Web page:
The VHA has designed a self-guided sleep program called the Path to Better Sleep which utilizes cognitive behavioral therapy for insomnia (CBT-i), a non-pharmaceutical program used as a first line approach for addressing insomnia and other sleep disorders.6 The RAND Corporation’s in-depth report “Sleep in the Military” identifies the need for further work to elucidate innovative approaches, in addition to CBT-i, to address the rising trend of sleep-related disorders and their associated health concerns in the military and veteran populations.4
A publication in Clinical Psychology brings together components of several behavioral medicine theories to present insomnia as a chronic, cyclical problem that is interrelated to stress, both as a predictor of and a consequence of stressful events and environments.5 Additionally, the dynamic, reciprocal relationship between sleep and pain adds another layer of complexity to this health issue, due to the rising prevalence of chronic pain rates in service members and veterans.7-8 In fact, 2010-2014 data demonstrates that veterans experience a higher prevalence and severity of pain than their non-veteran counterparts.8
A Journal of Clinical Sleep Medicine study suggests that, “sleep and pain are worst in veterans with traumatic brain injury (TBI) and post-traumatic stress disorder (PTSD), and that sleep is similarly impaired in veterans with PTSD despite not having as much pain.”7 Study authors discuss the possibility that PTSD may be the trigger for sleep disturbances and, when added to a co-occurring TBI, may then increase pain in this group of veterans.7
Realizing the multitude of tightly interwoven and complex interactions between stressful events and environments, sleep disorders, chronic pain, TBI, mental health, and additional factors such as comorbid chronic health issues including obesity, it is imperative that individualized plans of treatment be considered for each veterans’ unique needs and history. Utilizing a system of diagnosing and treating the root cause (possibly multiple causes in many cases) will be key to unraveling the connections between these various conditions and appropriate treatment.
- Alexander M et al. The national veteran sleep disorder study: descriptive epidemiology and secular trends, 2000-2010. Sleep. 2016;39(7):1399–1410.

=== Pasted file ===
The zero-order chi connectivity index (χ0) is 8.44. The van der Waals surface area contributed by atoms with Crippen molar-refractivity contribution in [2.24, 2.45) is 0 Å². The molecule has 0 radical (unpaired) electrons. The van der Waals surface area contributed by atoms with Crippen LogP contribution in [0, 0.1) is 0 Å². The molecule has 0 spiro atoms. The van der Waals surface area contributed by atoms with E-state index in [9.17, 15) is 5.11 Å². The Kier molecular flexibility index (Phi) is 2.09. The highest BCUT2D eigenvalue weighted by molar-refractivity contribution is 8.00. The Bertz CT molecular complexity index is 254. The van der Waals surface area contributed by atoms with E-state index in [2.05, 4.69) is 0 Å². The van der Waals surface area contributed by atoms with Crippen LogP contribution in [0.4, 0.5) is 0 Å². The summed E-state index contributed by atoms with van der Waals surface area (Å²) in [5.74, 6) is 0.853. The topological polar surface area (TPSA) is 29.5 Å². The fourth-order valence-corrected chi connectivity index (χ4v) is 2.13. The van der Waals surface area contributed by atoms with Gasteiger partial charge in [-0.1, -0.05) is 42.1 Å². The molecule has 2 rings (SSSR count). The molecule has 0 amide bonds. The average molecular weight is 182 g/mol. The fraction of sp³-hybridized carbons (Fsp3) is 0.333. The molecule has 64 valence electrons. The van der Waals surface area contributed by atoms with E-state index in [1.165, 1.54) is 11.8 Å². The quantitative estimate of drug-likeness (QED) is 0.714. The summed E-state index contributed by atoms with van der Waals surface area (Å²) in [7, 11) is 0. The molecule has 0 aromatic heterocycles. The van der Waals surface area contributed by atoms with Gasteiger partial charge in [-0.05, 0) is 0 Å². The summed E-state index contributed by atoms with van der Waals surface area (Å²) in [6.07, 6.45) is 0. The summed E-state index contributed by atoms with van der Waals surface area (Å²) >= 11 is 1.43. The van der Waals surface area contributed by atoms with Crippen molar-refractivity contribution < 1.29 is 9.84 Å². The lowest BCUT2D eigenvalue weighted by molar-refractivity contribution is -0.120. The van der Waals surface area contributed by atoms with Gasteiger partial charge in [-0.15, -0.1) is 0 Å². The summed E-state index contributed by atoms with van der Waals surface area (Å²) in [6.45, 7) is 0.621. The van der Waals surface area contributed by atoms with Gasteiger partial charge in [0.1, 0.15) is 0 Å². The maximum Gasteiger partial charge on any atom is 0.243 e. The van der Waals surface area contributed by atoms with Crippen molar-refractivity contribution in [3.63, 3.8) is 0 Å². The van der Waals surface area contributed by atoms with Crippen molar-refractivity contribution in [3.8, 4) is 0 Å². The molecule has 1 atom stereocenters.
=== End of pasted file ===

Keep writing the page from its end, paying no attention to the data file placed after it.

- Francesco P et al. Sleep duration and all-cause mortality: a systematic review and meta-analysis of prospective studies. Sleep. 2010;33(5):585-592.
- Okun M. Biological consequences of disturbed sleep: important mediators of health? Jpn Psychol Res. 2011;53(2):163–176.
- Rand Corporation. Sleep in the military: promoting healthy sleep among U.S. service members. https://www.rand.org/content/dam/rand/pubs/research_reports/RR700/RR739/RAND_RR739.pdf. Accessed November 26, 2018.
- Hughes J et al. Insomnia in United States military veterans: an integrated theoretical model. Clin Psychol Rev. 2018;59:118-125.
- Department of Veterans Affairs. Veteran Training; Insomnia. https://www.veterantraining.va.gov/insomnia/index.asp. Accessed November 26, 2018.
- Balba N et al. Increased sleep disturbances and pain in Veterans with comorbid traumatic brain injury and posttraumatic stress disorder. J Clin Sleep Med. 2018;14(11):1865–1878.
- NIH. Pain: US military and veterans. https://nccih.nih.gov/health/pain/veterans. Accessed November 30, 2018.
Bianca Garilli, ND, USMC Veteran
Dr. Garilli is a former US Marine turned Naturopathic Doctor (ND). She works in private practice in Northern California as well as running a consulting company working with leaders in the natural and functional medicine world such as the Institute for Functional Medicine and Metagenics. She is passionate about optimizing health and wellness in individuals, families, companies and communities- one lifestyle change at a time. Dr. Garilli has been on staff at the University of California Irvine, Susan Samueli Center for Integrative Medicine and is faculty at Hawthorn University. She is the creator of the Veterans for Health Initiative and is the current President of the Children’s Heart Foundation, CA Chapter.